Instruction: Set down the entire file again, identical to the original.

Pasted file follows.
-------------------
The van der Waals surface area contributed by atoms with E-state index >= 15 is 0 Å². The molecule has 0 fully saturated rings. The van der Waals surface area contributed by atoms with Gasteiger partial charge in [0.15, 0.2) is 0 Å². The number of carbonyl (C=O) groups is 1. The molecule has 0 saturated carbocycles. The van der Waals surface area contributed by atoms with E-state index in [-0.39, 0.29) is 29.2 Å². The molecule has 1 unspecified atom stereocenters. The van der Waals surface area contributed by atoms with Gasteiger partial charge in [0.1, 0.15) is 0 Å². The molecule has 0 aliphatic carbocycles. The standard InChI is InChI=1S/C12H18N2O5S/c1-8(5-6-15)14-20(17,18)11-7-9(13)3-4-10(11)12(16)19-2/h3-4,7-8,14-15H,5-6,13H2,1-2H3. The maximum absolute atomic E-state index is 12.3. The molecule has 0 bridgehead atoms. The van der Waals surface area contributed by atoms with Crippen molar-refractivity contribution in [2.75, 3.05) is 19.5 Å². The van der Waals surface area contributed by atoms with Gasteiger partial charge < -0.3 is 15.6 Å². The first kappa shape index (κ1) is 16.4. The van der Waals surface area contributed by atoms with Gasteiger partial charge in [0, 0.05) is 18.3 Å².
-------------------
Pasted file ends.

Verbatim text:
The van der Waals surface area contributed by atoms with E-state index >= 15 is 0 Å². The molecule has 0 fully saturated rings. The van der Waals surface area contributed by atoms with Gasteiger partial charge in [0.15, 0.2) is 0 Å². The number of carbonyl (C=O) groups is 1. The molecule has 0 saturated carbocycles. The van der Waals surface area contributed by atoms with E-state index in [-0.39, 0.29) is 29.2 Å². The molecule has 1 unspecified atom stereocenters. The van der Waals surface area contributed by atoms with Gasteiger partial charge in [0.1, 0.15) is 0 Å². The molecule has 0 aliphatic carbocycles. The standard InChI is InChI=1S/C12H18N2O5S/c1-8(5-6-15)14-20(17,18)11-7-9(13)3-4-10(11)12(16)19-2/h3-4,7-8,14-15H,5-6,13H2,1-2H3. The maximum absolute atomic E-state index is 12.3. The molecule has 0 bridgehead atoms. The van der Waals surface area contributed by atoms with Crippen molar-refractivity contribution in [2.75, 3.05) is 19.5 Å². The van der Waals surface area contributed by atoms with Gasteiger partial charge < -0.3 is 15.6 Å². The first kappa shape index (κ1) is 16.4. The van der Waals surface area contributed by atoms with Gasteiger partial charge in [0, 0.05) is 18.3 Å².